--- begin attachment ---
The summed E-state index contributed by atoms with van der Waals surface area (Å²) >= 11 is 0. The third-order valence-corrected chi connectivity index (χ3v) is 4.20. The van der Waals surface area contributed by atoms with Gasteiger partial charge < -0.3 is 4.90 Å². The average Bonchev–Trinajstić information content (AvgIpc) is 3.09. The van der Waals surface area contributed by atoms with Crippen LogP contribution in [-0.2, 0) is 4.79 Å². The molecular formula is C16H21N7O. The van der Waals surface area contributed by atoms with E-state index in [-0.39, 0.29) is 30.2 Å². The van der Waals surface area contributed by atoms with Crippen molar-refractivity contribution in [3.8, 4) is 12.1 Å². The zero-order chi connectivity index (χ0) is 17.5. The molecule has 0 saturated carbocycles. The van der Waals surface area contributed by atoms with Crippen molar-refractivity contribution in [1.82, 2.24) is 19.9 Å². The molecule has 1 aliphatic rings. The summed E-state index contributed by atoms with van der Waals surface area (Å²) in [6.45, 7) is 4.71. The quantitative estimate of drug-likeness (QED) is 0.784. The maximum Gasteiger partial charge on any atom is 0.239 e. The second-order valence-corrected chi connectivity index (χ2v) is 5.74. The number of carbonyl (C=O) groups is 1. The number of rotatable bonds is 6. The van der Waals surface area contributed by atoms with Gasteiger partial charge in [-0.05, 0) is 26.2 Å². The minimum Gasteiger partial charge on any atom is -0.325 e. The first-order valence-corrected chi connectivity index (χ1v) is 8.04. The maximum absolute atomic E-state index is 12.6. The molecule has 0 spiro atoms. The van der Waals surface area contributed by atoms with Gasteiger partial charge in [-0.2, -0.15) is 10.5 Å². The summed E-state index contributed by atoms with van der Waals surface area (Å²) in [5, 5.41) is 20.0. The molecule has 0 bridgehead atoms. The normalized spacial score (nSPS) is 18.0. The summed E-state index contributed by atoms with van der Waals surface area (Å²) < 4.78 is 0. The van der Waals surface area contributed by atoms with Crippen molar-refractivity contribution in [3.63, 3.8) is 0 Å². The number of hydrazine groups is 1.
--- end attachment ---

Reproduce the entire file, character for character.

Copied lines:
The summed E-state index contributed by atoms with van der Waals surface area (Å²) >= 11 is 0. The third-order valence-corrected chi connectivity index (χ3v) is 4.20. The van der Waals surface area contributed by atoms with Gasteiger partial charge < -0.3 is 4.90 Å². The average Bonchev–Trinajstić information content (AvgIpc) is 3.09. The van der Waals surface area contributed by atoms with Crippen LogP contribution in [-0.2, 0) is 4.79 Å². The molecular formula is C16H21N7O. The van der Waals surface area contributed by atoms with E-state index in [-0.39, 0.29) is 30.2 Å². The van der Waals surface area contributed by atoms with Crippen molar-refractivity contribution in [3.8, 4) is 12.1 Å². The zero-order chi connectivity index (χ0) is 17.5. The molecule has 0 saturated carbocycles. The van der Waals surface area contributed by atoms with Crippen molar-refractivity contribution in [1.82, 2.24) is 19.9 Å². The molecule has 1 aliphatic rings. The summed E-state index contributed by atoms with van der Waals surface area (Å²) in [6.45, 7) is 4.71. The quantitative estimate of drug-likeness (QED) is 0.784. The maximum Gasteiger partial charge on any atom is 0.239 e. The second-order valence-corrected chi connectivity index (χ2v) is 5.74. The number of carbonyl (C=O) groups is 1. The number of rotatable bonds is 6. The van der Waals surface area contributed by atoms with Gasteiger partial charge in [-0.05, 0) is 26.2 Å². The minimum Gasteiger partial charge on any atom is -0.325 e. The first-order valence-corrected chi connectivity index (χ1v) is 8.04. The maximum absolute atomic E-state index is 12.6. The molecule has 0 spiro atoms. The van der Waals surface area contributed by atoms with Gasteiger partial charge in [-0.2, -0.15) is 10.5 Å². The summed E-state index contributed by atoms with van der Waals surface area (Å²) in [5, 5.41) is 20.0. The molecule has 0 bridgehead atoms. The normalized spacial score (nSPS) is 18.0. The summed E-state index contributed by atoms with van der Waals surface area (Å²) < 4.78 is 0. The van der Waals surface area contributed by atoms with Crippen molar-refractivity contribution in [3.63, 3.8) is 0 Å². The number of hydrazine groups is 1.